Take the two pages from The Exec­u­tive Col­or­ing Book above. The first, at the top, shows us our exec­u­tive prepar­ing for his day with the cap­tion “THIS IS MY SUIT. Col­or it gray or I will lose my job.” Above, a line of iden­ti­cal exec­u­tives boards a train. Ham­mer­ing home the point, we’re told “THIS IS MY TRAIN. It takes me to my office every day. You meet lots of inter­est­ing peo­ple on the train. Col­or them all gray.” A notable excep­tion to these drea­ry instruc­tions, below, tells us “THIS IS MY PILL. It is round. It is pink. It makes me not care. Watch me take my round, pink pill… and not care.” The con­tents of the pill may have changed, but the med­icat­ed work­er bee is still very much with us, though the gray flan­nel suit is a thing of the past.

Exec Coloring 3

Rather than giv­ing its tar­get audi­ence a chance to become kids again, The Exec­u­tive Col­or­ing Book pokes fun at the ways in which pam­pered exec­u­tives of the Mad Men-era could them­selves be shal­low man­chil­dren. One page, below, shows the executive’s sec­re­tary with the cap­tion “THIS IS MY SECRETARY. I hate her. She is mean. I used to have a soft, round lady. But my wife called her papa.” Anoth­er (bot­tom), rem­i­nis­cent of the busi­ness card scene in Amer­i­can Psy­cho, shows us the executive’s impor­tant phone: “THIS IS MY TELEPHONE. It has five but­tons. Count them. One, two, three, four, five. Five but­tons. How many but­tons does your tele­phone have? Mine has five.”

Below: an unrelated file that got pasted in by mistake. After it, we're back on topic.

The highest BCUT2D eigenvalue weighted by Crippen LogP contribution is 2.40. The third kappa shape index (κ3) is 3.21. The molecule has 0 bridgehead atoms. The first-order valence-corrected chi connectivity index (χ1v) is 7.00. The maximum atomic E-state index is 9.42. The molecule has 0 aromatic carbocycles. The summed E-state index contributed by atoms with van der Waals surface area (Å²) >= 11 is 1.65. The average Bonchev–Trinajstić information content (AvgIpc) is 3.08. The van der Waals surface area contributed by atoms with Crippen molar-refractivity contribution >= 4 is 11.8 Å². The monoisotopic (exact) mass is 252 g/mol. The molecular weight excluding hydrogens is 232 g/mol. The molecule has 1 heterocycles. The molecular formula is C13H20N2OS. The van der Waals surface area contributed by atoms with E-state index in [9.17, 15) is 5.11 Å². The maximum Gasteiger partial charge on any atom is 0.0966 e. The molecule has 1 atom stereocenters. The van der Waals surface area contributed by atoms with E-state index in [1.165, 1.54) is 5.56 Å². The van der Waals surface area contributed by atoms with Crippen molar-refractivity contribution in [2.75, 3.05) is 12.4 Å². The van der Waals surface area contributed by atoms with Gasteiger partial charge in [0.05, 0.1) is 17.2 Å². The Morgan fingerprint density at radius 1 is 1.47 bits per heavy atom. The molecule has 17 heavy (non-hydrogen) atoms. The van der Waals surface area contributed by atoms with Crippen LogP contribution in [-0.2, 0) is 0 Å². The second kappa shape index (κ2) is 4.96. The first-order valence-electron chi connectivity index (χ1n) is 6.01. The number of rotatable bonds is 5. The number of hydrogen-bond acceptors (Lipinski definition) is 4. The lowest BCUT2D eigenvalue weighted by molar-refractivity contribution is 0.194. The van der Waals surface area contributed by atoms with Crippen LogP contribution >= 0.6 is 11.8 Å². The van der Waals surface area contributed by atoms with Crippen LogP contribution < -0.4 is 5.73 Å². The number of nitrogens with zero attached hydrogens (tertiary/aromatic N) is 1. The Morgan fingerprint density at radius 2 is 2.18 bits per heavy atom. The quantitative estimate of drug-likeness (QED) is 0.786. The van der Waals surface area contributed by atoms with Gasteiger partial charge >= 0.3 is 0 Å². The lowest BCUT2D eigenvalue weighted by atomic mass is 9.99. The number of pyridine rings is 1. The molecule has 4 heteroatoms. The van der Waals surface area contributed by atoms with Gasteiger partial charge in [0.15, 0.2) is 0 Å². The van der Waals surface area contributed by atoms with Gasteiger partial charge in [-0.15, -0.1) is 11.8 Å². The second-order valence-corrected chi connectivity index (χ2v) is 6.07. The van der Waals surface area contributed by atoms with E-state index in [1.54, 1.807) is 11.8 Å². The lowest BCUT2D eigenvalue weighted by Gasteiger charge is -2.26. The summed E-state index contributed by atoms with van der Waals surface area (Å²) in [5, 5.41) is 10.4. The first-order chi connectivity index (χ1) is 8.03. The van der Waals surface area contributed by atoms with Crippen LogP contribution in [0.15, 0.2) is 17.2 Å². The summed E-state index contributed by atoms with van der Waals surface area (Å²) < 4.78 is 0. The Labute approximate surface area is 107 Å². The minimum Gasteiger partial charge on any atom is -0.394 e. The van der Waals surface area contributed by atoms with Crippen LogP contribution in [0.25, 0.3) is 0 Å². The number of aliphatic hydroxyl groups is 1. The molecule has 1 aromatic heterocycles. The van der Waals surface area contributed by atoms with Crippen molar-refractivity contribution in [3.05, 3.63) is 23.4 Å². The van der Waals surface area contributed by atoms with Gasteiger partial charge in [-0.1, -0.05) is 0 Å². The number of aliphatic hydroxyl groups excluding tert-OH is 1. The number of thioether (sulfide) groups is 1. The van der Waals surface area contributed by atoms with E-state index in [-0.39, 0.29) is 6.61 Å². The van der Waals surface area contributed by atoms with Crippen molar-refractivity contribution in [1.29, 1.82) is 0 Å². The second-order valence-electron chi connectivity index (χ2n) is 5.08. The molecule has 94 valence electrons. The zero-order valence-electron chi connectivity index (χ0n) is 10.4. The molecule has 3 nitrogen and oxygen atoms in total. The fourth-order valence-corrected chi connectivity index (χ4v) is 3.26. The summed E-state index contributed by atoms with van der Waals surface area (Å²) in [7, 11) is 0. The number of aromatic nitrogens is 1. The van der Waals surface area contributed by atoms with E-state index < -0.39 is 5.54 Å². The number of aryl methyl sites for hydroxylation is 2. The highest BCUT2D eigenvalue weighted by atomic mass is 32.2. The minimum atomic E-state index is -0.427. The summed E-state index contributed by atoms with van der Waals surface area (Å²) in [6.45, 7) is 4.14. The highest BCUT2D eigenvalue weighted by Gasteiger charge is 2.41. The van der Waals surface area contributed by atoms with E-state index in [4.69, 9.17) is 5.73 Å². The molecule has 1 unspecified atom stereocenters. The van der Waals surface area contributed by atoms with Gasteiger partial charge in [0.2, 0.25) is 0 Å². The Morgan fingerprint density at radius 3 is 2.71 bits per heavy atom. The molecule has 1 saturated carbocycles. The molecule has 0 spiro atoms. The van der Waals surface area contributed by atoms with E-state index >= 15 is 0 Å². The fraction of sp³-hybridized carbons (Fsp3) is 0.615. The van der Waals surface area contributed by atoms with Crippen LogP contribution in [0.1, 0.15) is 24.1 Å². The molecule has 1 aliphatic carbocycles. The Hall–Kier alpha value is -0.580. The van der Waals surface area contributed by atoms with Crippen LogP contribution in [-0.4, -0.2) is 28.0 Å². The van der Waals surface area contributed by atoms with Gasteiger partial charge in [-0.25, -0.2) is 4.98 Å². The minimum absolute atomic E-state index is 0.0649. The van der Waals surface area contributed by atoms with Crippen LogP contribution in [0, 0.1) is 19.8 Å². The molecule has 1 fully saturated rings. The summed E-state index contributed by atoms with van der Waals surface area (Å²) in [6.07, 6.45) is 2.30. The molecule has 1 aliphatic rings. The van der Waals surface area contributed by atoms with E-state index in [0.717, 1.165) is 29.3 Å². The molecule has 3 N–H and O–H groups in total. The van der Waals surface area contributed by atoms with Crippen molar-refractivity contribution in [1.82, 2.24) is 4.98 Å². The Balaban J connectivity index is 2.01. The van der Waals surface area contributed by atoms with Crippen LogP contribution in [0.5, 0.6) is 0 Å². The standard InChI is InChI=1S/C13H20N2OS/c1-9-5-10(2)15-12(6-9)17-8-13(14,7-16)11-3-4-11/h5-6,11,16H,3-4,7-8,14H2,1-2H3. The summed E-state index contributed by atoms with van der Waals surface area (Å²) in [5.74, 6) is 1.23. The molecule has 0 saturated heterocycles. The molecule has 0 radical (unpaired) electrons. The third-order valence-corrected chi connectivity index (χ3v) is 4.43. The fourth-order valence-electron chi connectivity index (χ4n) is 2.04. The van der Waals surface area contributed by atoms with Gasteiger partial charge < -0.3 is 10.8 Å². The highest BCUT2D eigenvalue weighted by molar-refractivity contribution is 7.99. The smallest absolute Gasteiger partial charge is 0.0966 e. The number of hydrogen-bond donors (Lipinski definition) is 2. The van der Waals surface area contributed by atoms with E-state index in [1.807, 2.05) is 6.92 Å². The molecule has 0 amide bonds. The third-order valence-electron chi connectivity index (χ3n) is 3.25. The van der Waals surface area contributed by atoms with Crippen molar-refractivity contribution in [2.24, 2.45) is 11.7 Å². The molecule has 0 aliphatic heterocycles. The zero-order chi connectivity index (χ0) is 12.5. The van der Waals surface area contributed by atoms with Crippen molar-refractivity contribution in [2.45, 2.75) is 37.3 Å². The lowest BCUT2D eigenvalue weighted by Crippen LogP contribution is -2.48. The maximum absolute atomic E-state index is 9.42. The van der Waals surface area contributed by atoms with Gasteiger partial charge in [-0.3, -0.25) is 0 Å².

Exec Coloring 4

From its faux-leather cov­er to its final page of busi­ness-speak gib­ber­ish, the whole thing is a mas­ter­ful­ly sim­ple, self-con­tained piece of con­cep­tu­al art. The next pub­li­ca­tion by the same authors, The John Birch Col­or­ing Book, made its inten­tions a lit­tle more obvi­ous. A Sun­day Her­ald review quotes from its intro­duc­tion: “This book is respect­ful­ly ded­i­cat­ed to Dwight D. Eisen­how­er and many oth­er loy­al Amer­i­cans who have been maligned by extrem­ist groups.” One cap­tion reads “This is our eagle. We cut off his left wing. Now he is an all Amer­i­can eagle. But he flies only in cir­cles.” The “Birchers will have to learn to smile,” writes the review­er, as the book “spare[s] not their feel­ings.” Not like­ly. Rather than sell­ing relax­ation, the adult col­or­ing books of the 60s were “engaged,” wrote Mil­ton Brack­er in a 1962 New York Times review, “in polit­i­cal war­fare.”

Exec Coloring 5

via Smith­son­ian and Ad to the Bone

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Comments (9)
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  • Jean A. Roy says: